November 04, 2010

The rain-making bacteria (by Jay Hardy)

We publish a scientific article by Dr Jay Hardy. The author, who analyzes the link between rain and bacteria (he quotes Pseudomonas syringae too, a bacterium that chemtrails researchers know very well), reveals, in an unvoluntary way, some techniques used in order to change the temperature for ice formation. We understand why many fruits and crops cultivations are harmed and destroyed by bacteria. We are not so sure that "bio-preciptation" is just a natural phenomenon without dangerous consequences.

During a cloudburst, we often say that it’s raining “cats and dogs”. In reality, it’s actually raining bacteria; a natural phenomenon that presents no cause for alarm. The sky, once thought of as a sterile void, is actually teeming with bacteria, which are vital for watering the plants below. Biological precipitation, or the "bio-precipitation" cycle as it is called, starts when bacteria form colonies on the surface of plants. Winds will then sweep the bacteria into the atmosphere and ice crystals form around them. Water molecules clump onto the crystals, making them bigger and bigger. The ice crystals turn into rain or snow and fall to the ground. When precipitation occurs, the bacteria have the opportunity to make it back down to the ground. If even one bacterium lands on a plant, it can multiply and form colonies, thus causing the cycle to repeat itself over and over. Nuclei are the seeds around which ice is formed. Snow and most rain begin with the formation of ice in clouds. Dust and soot can also serve as ice nuclei. But biological ice nuclei are different from dust and soot nuclei, because only these biological nuclei can cause freezing at warmer temperatures.

David Sands of Montana State University has been studying bio-precipitation for 25 years.

Jay Hardy is the founder and CEO of Hardy Diagnostics. He began his career in microbiology as a Medical Technologist in Santa Barbara, California. In 1980, he began manufacturing culture media for the local hospitals. Today, Hardy Diagnostics is the third largest media manufacturer in the U.S. To ensure rapid and reliable turn around time, Hardy Diagnostics maintains six distribution centers, and produces over 2,700 products used in clinical and industrial microbiology laboratories throughout the world. Recent discoveries show that “rain-making bacteria” are more efficient at forming these nuclei than inert particles, due to their larger size and surface area.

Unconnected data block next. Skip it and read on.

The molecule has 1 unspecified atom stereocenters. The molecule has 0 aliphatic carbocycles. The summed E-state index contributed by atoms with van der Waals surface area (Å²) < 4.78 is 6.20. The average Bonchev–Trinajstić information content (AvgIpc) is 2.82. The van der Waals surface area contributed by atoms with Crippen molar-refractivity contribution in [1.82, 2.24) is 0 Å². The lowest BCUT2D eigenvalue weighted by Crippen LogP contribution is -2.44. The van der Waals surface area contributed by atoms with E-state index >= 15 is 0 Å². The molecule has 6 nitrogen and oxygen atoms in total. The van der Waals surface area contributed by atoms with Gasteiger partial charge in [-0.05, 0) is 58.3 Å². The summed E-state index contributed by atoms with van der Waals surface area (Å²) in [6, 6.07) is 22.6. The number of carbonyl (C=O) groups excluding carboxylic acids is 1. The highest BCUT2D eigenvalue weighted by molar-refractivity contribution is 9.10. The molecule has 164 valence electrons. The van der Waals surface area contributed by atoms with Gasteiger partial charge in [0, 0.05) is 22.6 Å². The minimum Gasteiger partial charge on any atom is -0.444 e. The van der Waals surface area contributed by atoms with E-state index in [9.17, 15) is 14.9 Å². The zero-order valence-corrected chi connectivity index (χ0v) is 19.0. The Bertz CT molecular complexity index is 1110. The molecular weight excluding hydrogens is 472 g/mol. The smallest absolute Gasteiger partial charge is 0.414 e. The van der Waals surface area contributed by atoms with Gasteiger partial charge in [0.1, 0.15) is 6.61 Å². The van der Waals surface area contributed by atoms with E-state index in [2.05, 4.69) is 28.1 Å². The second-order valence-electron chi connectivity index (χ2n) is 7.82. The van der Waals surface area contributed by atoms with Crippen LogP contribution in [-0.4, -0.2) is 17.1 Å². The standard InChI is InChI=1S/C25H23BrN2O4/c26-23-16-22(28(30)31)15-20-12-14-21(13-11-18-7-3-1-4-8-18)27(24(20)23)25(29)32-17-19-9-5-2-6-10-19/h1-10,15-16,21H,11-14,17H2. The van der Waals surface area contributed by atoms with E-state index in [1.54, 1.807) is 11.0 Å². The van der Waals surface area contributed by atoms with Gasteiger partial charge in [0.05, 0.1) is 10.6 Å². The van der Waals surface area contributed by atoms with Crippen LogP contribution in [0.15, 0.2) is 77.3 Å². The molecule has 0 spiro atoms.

Minerals can only orient a few water molecules but bacterial proteins are big and can orient many simultaneously. Ski resorts exploit this property by using attenuated bacteria for the seeding of artificial snow. The older method of seeding clouds with silver iodide has been in use for over 60 years. Most research to date involves the ability of Pseudomonas syringae to serve as the nuclei in the promotion of ice crystals. “Ice-minus bacteria” is a nickname given to a variant of this microorganism. This strain of P. syringae lacks the ability to produce a certain surface protein, usually found on wild-type "ice-plus" P. syringae. The "ice-plus" protein (Ina protein, "Ice nucleation-active" protein) found on the outer bacterial cell wall acts as the nucleating centers for ice crystals. This facilitates ice formation, hence the designation "ice-plus." The ice-minus variant of P. syringae is a mutant, lacking the gene responsible for ice-nucleating surface protein production. Electron micrograph of Pseudomonas syringae, which produces a surface protein that serves as nuclei around which ice crystals form at warmer temperatures than usual.